That night we stayed in a great little lodge in Warrnambool overlooking the sea and by a lighthouse and had dinner in a great little seafood restaurant where several Aussie reds got a real hammering.

Day 2 saw a slap up breakfast in town and a beautiful sunny day with a high of around 28 degrees – perfect for riding in our summer gear. The route took us along the coast to Port Fairy, which is a small fishing village with lots of historic buildings and houses (see photos of us by some fishing boats). We travelled further south along the coast past a massive wind farm (you’d never get consent for one of those here!!!) and we had a big break at Portland, a nice coastal town which features a deep sea harbour and is one of many staging posts for Australia’s numerous minerals exports. The weather was fantastic and the sea views enjoyable as we watch huge ships manoeuvre in and out of the port.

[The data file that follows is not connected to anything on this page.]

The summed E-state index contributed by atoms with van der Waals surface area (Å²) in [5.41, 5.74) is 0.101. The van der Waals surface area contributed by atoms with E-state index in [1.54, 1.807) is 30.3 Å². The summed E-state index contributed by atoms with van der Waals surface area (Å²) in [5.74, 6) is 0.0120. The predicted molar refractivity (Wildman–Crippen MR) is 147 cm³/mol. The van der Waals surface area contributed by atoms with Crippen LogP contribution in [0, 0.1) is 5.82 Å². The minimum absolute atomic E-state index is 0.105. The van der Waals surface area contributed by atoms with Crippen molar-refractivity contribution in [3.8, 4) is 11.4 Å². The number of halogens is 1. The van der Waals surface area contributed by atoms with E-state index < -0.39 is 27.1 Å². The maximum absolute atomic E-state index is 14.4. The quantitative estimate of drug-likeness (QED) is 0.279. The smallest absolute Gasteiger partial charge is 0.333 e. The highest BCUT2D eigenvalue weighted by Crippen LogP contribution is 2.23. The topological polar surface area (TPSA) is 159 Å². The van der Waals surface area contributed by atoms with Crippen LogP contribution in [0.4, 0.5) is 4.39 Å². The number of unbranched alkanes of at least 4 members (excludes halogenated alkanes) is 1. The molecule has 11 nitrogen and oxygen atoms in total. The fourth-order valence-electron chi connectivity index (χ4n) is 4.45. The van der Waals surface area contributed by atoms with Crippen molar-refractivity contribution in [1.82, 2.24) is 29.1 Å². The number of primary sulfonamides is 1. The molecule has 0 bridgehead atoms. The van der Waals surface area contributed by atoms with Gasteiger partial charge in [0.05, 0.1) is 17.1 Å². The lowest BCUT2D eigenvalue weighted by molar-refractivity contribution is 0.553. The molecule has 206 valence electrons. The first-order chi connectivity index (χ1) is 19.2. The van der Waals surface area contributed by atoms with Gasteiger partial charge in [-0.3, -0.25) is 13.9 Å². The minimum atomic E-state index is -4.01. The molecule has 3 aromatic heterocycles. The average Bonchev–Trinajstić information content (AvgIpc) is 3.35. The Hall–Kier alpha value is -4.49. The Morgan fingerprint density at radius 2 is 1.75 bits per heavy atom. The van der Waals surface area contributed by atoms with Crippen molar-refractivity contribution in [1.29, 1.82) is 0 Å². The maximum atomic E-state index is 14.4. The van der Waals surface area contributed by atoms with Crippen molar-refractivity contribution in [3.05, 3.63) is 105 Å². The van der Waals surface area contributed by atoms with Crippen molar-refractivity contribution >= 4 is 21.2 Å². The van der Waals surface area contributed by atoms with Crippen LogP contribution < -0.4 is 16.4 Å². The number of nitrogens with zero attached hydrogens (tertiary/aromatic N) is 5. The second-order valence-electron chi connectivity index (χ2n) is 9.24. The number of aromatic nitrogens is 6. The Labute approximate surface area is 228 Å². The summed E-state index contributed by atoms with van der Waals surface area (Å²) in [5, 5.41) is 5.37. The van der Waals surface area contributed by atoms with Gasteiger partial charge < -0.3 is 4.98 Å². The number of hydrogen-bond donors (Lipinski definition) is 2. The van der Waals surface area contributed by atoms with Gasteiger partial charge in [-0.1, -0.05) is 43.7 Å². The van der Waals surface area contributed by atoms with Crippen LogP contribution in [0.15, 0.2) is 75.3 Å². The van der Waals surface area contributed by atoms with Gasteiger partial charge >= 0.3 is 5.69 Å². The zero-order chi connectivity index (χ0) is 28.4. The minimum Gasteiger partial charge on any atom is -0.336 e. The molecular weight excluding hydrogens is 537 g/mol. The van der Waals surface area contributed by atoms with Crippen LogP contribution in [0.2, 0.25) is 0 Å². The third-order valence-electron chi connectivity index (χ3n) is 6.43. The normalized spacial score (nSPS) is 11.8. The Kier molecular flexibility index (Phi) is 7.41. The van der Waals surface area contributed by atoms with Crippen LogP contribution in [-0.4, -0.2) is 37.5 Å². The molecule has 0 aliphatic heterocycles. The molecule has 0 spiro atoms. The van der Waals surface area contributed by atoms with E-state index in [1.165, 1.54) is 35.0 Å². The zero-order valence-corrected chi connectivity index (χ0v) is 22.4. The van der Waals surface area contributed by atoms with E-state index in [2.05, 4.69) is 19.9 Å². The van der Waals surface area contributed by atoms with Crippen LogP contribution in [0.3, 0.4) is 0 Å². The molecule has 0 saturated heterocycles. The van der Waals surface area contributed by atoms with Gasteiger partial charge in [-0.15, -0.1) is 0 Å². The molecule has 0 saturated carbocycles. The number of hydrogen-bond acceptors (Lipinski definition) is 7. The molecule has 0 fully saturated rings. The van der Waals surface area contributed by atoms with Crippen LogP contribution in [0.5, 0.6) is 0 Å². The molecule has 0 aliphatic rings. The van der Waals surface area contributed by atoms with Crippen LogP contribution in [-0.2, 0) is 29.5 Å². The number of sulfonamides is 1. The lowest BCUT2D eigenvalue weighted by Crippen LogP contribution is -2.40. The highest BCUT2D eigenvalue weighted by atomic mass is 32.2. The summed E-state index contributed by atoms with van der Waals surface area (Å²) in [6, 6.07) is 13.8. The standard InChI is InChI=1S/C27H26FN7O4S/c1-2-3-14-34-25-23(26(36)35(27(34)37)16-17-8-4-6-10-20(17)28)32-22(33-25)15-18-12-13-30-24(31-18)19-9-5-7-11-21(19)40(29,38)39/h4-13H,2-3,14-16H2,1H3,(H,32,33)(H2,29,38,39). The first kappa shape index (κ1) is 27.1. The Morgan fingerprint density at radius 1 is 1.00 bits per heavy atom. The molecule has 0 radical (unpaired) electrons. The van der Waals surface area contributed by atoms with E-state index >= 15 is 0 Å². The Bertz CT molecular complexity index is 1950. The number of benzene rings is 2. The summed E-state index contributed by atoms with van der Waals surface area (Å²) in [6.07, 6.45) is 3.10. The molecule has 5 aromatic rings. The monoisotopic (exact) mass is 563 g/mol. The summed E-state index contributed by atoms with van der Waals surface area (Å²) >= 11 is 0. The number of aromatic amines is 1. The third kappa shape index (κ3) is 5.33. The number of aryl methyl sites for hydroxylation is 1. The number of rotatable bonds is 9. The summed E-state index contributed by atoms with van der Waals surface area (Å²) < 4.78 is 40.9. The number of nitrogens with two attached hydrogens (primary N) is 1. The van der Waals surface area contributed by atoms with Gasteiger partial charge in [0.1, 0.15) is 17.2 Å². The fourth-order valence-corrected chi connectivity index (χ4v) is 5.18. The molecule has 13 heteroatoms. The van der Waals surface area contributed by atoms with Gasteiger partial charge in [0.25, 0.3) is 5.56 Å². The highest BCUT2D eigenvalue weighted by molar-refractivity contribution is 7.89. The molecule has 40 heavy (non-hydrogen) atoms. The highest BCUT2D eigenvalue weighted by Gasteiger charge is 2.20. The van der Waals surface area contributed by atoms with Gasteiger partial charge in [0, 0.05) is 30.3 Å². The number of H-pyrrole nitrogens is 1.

The afternoon saw us heading northwards inland, where our guide Trev took us on some minor roads through rural Victoria. This is where we got our first real glimpse of the massive expanse of the rural heartland of Victoria and the roads were in great nick and virtually empty. We stopped at a tiny town comprising a pub, gas station and store (all in one) and supped on a few VB’s to re-hydrate and have a chat with the locals, who were friendly enough.

The ride took us to the rural town of Casterton where we munched on some pasties and other home cooking in a little bakery run by some hard case Aussie ladies. Following that, we headed back east through Coleraine and Hamilton to Dunkeld – our next nights lodging. This road was pretty rough in places and this slowed us down a bit. As we headed east, the Grampian Ranges came into sight and stood beacon-like in the otherwise wide and broad expanse of rural flatness – Crikey Australia is big!

Dunkeld is a small rural town – like many others in Victoria but it sits right at the footsteps of the Grampian Ranges – the only really hilly bit in Victoria. We stayed at the Royal Mail Hotel – an old converted post office with a fantastic restaurant and accommodation. This was really quality accommodation and was very reasonably priced.